As far as putting it on different hardware, when I do something like that it's for a customer repair. Normally I have to do a clean install anyway, but on those occasions where I don't a repair will work too. For the most part if it shares a similar chipset and processor to the original, it will activate over the internet. If not, it can be done over the phone.

The last one I did was an HP Pavilion from TigerDirect's clearance table. The motherboard was bad, so I got a VIA-based board. Since it hadn't been set up yet, it would not let me activate it over the internet or the phone. I ended up installing Windows 2000.

I pick all three......

Another reason why Windoze sucks !

I have never been able to successfully swap a PC drive from one to another without reformatting and doing a fresh install. Makes you appreciate the Mac OS so much more.

And there are some XP Pro CD's that do not need activation to work long term. I was told they were designed for students to practice installations and works on multiple machines. I know a guy who's second cousin's brother-in-law's step-brother knows a guy who says it works just like the real thing Wink

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Win2k/XP

Both of those are rather finicky about transferring a hard drive from one computer to another. Usually a repair install will allow it to load and still have the programs that were there before on the computer afterwards.

The Corporate installs do not require activation. The Media Center ones are rather deceiving. When on the text mode part of the installation, it says XP Professional. When the install is done, you don't have the features of the Professional install. You can't join a domain for example.

Linux is also finicky about different hardware too, at least for me. If I have to change hardware, I'll backup, wipe and reinstall. Maybe I'm doing something wrong, I only have some experience with the command line.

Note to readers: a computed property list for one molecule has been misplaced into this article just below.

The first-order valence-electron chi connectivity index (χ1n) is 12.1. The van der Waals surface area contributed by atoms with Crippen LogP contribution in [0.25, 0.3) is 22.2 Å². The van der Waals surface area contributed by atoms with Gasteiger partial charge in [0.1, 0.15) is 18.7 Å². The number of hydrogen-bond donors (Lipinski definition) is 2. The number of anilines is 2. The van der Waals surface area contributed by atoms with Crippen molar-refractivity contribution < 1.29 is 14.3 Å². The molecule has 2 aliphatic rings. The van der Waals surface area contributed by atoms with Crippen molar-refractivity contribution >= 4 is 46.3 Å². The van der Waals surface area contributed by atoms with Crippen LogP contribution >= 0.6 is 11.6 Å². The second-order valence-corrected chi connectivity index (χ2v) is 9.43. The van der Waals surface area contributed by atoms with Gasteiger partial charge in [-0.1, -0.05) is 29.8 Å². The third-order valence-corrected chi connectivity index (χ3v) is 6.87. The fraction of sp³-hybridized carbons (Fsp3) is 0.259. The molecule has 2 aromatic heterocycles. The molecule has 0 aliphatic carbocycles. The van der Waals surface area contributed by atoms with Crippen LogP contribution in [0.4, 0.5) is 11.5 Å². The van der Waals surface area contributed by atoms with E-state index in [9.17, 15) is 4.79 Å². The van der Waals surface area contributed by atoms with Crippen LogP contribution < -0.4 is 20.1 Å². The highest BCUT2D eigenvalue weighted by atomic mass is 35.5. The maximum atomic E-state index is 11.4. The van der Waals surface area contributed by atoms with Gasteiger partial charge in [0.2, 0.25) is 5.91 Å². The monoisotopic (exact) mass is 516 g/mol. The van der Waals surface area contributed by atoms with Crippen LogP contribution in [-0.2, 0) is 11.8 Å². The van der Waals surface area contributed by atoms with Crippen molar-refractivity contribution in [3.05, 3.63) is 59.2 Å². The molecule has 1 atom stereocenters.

DOS however has no problem! Smile

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Re: Win2k/XP

Linux is also finicky about different hardware too, at least for me. If I have to change hardware, I'll backup, wipe and reinstall. Maybe I'm doing something wrong, I only have some experience with the command line.

You're doing something wrong, clearly. For years every time I've gotten a new Linux workstation my method for "installing" linux has been to boot a CD or network miniroot, format the new hard disk, and use "tar" to copy the complete contents of an older workstation over. Then you just chroot to the new install, install a boot sector, and you're good to go. "Installing" an OS is *so* Old School. Only reason to do it is if you're sick of the old one, either because of a bad case of /usr/local/cruftitis or a yen to try a different distribution. ;^)

I really can't imagine why you'd wipe and reinstall when upgrading or moving hard disks, either. Halfway modern (and even fairly elderly) Linux distributions and kernels are *really* good at hardware detection. Generally the only thing that is a real hassle is X11 configuration. (Reconfiguring X is a distribution-dependent task, and some are better at it then others. Ubuntu, for all its good points, has *very* poor documentation for what to do when swapping video cards. RPM distributions with kudzu or yast usually manage to detect you swapped the card when they boot up and act appropriately.)

If you're moving a hard disk with an boot loader which uses hardcoded device names rather then symbolic addressing I suppose you might have some fixing to do if you move to a motherboard who's controller causes your HD to show up at a different address, but most dists don't do that anymore. (Only time I've had that problem at all recently was with FreeBSD, not Linux.)

--Peace

Jon
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Yep, boot loaders (and by ext

Yep, boot loaders (and by extension drive device names/locations) and video configs are the main gotchas when moving a drive in a Linux machine. One easy way to avoid the video problem is to set it to VESA before the swap and once it's done configure it for the new video hardware. At least with that you'll get some sort of GUI up, instead of a bunch of screenfulls of X errors.

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Sysprep

If you can still boot the XP install on the Intel Mobo, you might want to try sysprep http://support.microsoft.com/kb/302577

I have used it to move XP installs from one computer to another (Corporate XP Pro.)